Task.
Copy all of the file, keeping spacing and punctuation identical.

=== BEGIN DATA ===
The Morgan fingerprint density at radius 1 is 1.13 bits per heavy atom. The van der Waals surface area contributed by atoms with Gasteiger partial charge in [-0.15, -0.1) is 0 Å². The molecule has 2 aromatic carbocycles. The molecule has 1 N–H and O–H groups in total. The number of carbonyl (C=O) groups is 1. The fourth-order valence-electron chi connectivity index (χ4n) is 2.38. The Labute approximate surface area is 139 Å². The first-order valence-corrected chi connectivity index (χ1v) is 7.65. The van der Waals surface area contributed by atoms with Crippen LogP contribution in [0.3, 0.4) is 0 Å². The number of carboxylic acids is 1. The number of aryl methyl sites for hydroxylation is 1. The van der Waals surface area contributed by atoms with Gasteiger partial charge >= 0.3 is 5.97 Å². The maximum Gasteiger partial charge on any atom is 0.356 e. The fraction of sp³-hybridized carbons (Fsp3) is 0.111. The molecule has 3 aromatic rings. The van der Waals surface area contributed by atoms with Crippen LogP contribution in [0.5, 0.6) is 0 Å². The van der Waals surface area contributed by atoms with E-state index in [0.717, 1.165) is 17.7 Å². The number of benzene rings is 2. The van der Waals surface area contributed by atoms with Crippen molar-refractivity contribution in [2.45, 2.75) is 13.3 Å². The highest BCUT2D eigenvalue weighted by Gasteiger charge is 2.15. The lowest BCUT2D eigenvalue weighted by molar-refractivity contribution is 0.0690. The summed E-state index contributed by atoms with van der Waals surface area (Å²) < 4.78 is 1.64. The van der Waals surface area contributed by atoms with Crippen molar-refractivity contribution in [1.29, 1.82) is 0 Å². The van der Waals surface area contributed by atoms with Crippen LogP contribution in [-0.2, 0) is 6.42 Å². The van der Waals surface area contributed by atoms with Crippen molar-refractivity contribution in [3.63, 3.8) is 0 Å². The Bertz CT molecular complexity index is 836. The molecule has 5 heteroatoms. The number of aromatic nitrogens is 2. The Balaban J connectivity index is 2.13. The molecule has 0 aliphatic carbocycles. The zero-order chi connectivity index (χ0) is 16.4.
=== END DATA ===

The Morgan fingerprint density at radius 1 is 1.13 bits per heavy atom. The van der Waals surface area contributed by atoms with Gasteiger partial charge in [-0.15, -0.1) is 0 Å². The molecule has 2 aromatic carbocycles. The molecule has 1 N–H and O–H groups in total. The number of carbonyl (C=O) groups is 1. The fourth-order valence-electron chi connectivity index (χ4n) is 2.38. The Labute approximate surface area is 139 Å². The first-order valence-corrected chi connectivity index (χ1v) is 7.65. The van der Waals surface area contributed by atoms with Crippen LogP contribution in [0.3, 0.4) is 0 Å². The number of carboxylic acids is 1. The number of aryl methyl sites for hydroxylation is 1. The van der Waals surface area contributed by atoms with Gasteiger partial charge >= 0.3 is 5.97 Å². The maximum Gasteiger partial charge on any atom is 0.356 e. The fraction of sp³-hybridized carbons (Fsp3) is 0.111. The molecule has 3 aromatic rings. The van der Waals surface area contributed by atoms with Crippen LogP contribution in [0.5, 0.6) is 0 Å². The van der Waals surface area contributed by atoms with E-state index in [0.717, 1.165) is 17.7 Å². The number of benzene rings is 2. The van der Waals surface area contributed by atoms with Crippen molar-refractivity contribution in [2.45, 2.75) is 13.3 Å². The highest BCUT2D eigenvalue weighted by Gasteiger charge is 2.15. The lowest BCUT2D eigenvalue weighted by molar-refractivity contribution is 0.0690. The summed E-state index contributed by atoms with van der Waals surface area (Å²) < 4.78 is 1.64. The van der Waals surface area contributed by atoms with Crippen molar-refractivity contribution in [1.29, 1.82) is 0 Å². The van der Waals surface area contributed by atoms with Crippen LogP contribution in [-0.2, 0) is 6.42 Å². The van der Waals surface area contributed by atoms with Crippen molar-refractivity contribution in [3.63, 3.8) is 0 Å². The Bertz CT molecular complexity index is 836. The molecule has 5 heteroatoms. The number of aromatic nitrogens is 2. The Balaban J connectivity index is 2.13. The molecule has 0 aliphatic carbocycles. The zero-order chi connectivity index (χ0) is 16.4.